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Investigator finds 2 lost apple varieties on Steptoe Butte

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Artist Charles Steadman painted this watercolor of a Nero apple, now in the USDA Pomological Watercolor Collection, in 1925. Nero was believed to be lost; WSU researchers are trying to bring it back using cuttings from a ‘lost’ Palouse orchard. Special Collections, National Agricultural Library (WSU)

SPOKANE, Wash. — A researcher has found two lost apple varieties on the slopes of Steptoe Butte in eastern Washington.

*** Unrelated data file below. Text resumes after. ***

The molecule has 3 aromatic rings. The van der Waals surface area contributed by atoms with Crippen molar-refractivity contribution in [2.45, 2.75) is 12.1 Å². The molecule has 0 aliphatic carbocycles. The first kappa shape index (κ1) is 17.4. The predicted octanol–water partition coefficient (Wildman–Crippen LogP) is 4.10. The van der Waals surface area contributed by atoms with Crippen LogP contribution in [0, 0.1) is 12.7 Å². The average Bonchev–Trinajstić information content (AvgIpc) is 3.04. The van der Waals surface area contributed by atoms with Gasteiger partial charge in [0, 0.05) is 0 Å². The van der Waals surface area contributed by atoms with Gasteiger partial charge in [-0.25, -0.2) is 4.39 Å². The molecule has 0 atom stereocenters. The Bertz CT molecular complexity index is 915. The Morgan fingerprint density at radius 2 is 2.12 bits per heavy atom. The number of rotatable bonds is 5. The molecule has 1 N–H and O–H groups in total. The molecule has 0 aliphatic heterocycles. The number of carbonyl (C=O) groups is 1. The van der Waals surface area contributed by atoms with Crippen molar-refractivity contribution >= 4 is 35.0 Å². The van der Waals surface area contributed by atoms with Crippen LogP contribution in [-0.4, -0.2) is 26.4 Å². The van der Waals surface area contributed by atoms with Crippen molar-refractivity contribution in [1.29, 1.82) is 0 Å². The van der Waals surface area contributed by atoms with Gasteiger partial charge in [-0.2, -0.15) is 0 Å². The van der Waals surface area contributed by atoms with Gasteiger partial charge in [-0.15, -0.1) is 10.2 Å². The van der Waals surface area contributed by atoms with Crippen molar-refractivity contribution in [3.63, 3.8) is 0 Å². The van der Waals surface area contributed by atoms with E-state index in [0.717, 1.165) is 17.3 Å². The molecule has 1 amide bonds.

Hundreds of century-old apple trees dot the butte rising from the Palouse south of Spokane.

A retired man from Chattaroy has been studying the apple trees for years in search of lost varieties.

The Spokesman-Review says Dave Benscoter this week announced that heirloom apple experts had confirmed his finds of the previously lost Arkansas Beauty and Dickinson apples varieties at Steptoe Butte.

They are the second and third lost apple varieties rediscovered by Benscoter over the past several years.

Benscoter last year announced he had found the Nero apple at Steptoe Butte.